If you’re planning to move to Ireland, it is essential that you’re aware of the tax implications at this point so that you don’t incur hefty and unnecessary tax liabilities and penalties at a later stage.
The first point to draw your attention to is that there is no wealth tax in Ireland.The main taxes are Income Tax, PRSI (Pay Related Social Insurance), USC (Universal Social Charge), C.G.T. (Capital Gains Tax), C.A.T. (Capital Acquisitions Tax), V.A.T. (Value Added Tax) and Stamp Duty.
In your first year, it is most likely that your charge to tax will be limited to Irish source income (i.e. Irish salaries, profits from a business operated in Ireland, rental income from properties situated in Ireland, etc.) and gains (i.e. from the sale of assets located in Ireland).If you have income and gains arising from outside Ireland you will not accrue any liability to Irish tax providing you don’t remit these funds into Ireland.
Individuals who are not “domiciled” in Ireland qualify for the remittance basis of taxation in Ireland.
What does that mean?
An individual who is resident in Ireland (i.e. he/she is physically present in Ireland for 183 days between 1st January and 31st December or he/she spends a combined total of 280 days or more in Ireland in both the current and previous tax year.He/she cannot spend less than 30 days in Ireland during either of those tax years) but not domiciled (i.e. a person is usually considered to be domiciled in the country which is his/her permanent home or in the country of nationality or the country in which the greater part of the individual’s life is spent) is liable to Irish Income Tax as follows:
a)On employment income from an Irish employment.
b)On employment income from a non-Irish employment to the extent that the duties relate to Irish work days and they remit their income relating to non-Irish workdays to Ireland.
c)On investment Income from Irish sources.
d)On investment Income from other countries if remitted into Ireland.
In summary, the remittance basis can mean that an individual who is resident but not domiciled in Ireland can be charged Irish Income Tax on his/her non Irish employment Income relating to duties carried out abroad and his/her foreign investment income ONLY to the extent that this income is brought or remitted into Ireland.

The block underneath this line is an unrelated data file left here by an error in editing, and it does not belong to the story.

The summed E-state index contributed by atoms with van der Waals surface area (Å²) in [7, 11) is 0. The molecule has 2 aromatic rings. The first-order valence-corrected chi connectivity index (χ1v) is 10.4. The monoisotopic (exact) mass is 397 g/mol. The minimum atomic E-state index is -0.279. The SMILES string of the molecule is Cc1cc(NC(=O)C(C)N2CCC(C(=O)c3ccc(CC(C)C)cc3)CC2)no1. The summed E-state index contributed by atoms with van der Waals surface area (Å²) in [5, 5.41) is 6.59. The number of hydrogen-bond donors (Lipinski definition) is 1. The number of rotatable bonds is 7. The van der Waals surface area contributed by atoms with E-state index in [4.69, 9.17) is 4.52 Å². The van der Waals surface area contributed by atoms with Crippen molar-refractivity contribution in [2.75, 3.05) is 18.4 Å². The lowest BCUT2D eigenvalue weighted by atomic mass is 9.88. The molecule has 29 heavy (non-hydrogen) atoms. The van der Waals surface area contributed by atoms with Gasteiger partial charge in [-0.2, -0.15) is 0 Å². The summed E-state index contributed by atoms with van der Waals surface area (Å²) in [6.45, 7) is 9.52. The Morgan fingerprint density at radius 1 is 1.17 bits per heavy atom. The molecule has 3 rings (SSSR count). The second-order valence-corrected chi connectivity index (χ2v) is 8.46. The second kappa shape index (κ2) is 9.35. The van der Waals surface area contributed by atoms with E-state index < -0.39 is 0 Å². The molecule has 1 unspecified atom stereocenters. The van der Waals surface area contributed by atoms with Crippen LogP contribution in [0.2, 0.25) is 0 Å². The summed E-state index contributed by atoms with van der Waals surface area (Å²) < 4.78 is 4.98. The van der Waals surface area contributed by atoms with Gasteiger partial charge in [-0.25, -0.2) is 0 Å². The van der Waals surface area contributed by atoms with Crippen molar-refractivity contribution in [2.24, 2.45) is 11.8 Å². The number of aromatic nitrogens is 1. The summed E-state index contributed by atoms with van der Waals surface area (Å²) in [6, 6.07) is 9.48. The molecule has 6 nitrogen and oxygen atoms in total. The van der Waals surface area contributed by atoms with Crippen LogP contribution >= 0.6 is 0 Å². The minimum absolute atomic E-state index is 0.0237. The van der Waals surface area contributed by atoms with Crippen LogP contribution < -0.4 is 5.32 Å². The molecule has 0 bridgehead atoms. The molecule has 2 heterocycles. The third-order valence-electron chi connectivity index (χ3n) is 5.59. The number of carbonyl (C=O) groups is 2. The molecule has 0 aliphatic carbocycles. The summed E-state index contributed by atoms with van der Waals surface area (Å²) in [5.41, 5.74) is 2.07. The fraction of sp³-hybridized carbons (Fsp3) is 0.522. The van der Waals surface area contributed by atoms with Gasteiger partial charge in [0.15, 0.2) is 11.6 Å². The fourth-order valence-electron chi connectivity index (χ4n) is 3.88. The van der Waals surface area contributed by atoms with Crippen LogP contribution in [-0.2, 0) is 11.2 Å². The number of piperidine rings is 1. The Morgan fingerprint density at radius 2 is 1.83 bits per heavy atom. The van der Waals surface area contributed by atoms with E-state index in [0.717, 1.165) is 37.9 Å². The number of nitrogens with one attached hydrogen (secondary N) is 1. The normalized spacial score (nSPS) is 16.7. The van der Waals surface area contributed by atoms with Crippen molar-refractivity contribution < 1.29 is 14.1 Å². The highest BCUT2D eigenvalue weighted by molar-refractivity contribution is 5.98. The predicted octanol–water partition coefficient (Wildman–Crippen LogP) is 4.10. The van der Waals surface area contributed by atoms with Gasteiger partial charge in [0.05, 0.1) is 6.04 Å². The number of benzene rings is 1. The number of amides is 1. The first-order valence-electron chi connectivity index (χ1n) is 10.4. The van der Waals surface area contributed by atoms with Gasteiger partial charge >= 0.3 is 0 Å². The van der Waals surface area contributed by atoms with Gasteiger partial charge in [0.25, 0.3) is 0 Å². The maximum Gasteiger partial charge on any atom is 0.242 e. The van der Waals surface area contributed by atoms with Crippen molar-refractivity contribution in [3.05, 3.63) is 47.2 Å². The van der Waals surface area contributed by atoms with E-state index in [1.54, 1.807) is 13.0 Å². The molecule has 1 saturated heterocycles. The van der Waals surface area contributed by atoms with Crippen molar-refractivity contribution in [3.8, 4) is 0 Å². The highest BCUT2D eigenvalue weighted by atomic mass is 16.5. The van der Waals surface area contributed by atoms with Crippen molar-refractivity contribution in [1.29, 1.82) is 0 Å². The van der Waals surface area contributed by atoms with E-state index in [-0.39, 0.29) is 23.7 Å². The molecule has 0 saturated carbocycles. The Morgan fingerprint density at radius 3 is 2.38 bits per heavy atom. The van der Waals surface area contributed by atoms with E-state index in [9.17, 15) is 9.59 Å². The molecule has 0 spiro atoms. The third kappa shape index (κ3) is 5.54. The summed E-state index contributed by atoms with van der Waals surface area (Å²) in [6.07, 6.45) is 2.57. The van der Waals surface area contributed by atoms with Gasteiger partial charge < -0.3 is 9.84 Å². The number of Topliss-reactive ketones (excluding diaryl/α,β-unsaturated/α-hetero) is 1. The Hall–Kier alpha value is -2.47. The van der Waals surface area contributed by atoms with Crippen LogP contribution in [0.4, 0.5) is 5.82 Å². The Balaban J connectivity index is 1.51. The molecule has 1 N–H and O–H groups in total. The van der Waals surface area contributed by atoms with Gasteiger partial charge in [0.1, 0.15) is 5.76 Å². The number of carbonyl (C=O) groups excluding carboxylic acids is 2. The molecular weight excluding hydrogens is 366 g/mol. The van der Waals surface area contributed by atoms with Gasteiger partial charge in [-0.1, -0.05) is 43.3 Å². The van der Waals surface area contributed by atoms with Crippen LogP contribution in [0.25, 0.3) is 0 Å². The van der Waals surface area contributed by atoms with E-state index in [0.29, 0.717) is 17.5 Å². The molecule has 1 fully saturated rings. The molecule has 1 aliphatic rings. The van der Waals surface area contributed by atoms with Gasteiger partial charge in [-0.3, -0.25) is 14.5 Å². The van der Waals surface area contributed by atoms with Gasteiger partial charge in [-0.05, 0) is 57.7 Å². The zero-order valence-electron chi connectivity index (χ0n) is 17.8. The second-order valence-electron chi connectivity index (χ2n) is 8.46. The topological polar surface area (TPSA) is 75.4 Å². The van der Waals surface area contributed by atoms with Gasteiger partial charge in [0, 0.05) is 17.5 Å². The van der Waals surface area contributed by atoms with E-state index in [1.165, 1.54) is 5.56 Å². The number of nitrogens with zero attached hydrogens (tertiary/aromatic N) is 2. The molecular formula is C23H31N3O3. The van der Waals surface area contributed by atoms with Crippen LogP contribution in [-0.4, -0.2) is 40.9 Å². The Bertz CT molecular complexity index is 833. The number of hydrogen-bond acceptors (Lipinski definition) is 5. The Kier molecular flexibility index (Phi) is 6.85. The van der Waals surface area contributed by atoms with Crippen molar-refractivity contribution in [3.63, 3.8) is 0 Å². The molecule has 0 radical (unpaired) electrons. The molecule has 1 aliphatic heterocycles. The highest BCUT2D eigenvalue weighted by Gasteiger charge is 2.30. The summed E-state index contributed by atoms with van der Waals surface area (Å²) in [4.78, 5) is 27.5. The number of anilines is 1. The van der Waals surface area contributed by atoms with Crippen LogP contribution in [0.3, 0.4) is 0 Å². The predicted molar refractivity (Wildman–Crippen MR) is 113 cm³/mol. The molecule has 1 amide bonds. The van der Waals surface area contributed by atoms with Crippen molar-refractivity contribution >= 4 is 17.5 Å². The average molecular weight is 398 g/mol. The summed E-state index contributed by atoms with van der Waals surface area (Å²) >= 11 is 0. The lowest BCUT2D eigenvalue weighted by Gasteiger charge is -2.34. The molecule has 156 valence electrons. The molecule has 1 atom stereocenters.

Just to confuse you: if an individual is not resident but ordinarily resident and domiciled in Ireland, he/she is liable to Irish Income tax on his/her world wide income including foreign investment income.Income from an employment, trade or professions that are carried out abroad and any other foreign income up to a limit of €3,810 will not be liable to Irish Income Tax.It is also important to remember that relief may be available under the terms of the Double Taxation Treaty with the relevant country.
What does ordinarily resident mean?
An individual is considered to be ordinarily tax resident in Ireland for the tax year in question if he/she has been Irish resident for each of the preceding tax years.
Once the individual becomes ordinarily tax resident he/she does not cease to become ordinarily tax resident for a tax year unless he/she is considered non resident in Ireland for each of the preceding three tax years.
Getting back to the Remittance basis
For Income Tax purposes only remittances of income are liable to Income Tax.This is important to keep in mind since Income Tax consists of Income Tax at 20% or 41% depending on your salary plus Universal Social Charge up to 7% (although there is a 10% rate for individuals with non PAYE income of over €100,000 per annum) plus PRSI of 4% if you’re self employed.
Remittances of capital funds are liable to Capital Gains Tax which is currently 33%.
What are Capital Funds?
Here are a few examples of what constitutes a capital fund:• Gifts or inheritances. • Proceeds from the disposal of assets prior to arriving in Ireland e.g. the proceeds from the sale of a property. • Proceeds from the sale of non chargeable assets. • Funds that are exempt from Income Tax • Proceeds from the sale of chargeable assets on which no gain arises under Irish Capital Gains Tax legislation. • Employment income which was earned from the performance of duties outside Ireland up to the date of arrival in Ireland. • Deposit Interest received up to 31st December in the year prior to arriving to Ireland. • Dividend Income received up to 31st December in the year prior to moving to Ireland.
What happens if the funds are mixed?
If you are remitting funds consisting of both income and capital, the remittance is deemed to be made out of income first.Only when the income is exhausted will the balance come out of capital.
So what can you do?
Separate the separate bank accounts for (a) foreign sourced income earned after becoming Irish resident and (b) foreign sourced capital income.
Remittances from the foreign sourced capital income will be liable to Capital Gains Tax at 33%.
Remittances of foreign income will be liable to 20%/41% Income Tax + 7%/10% USC + 4% PRSI .
Transfer the interest arising in the “capital” account into an “income” account to ensure you’re taxed correctly.
How to bring money into Ireland tax efficiently
Bring your income and gains into Ireland before you move to Ireland.This way your Income and gains can be brought in tax free.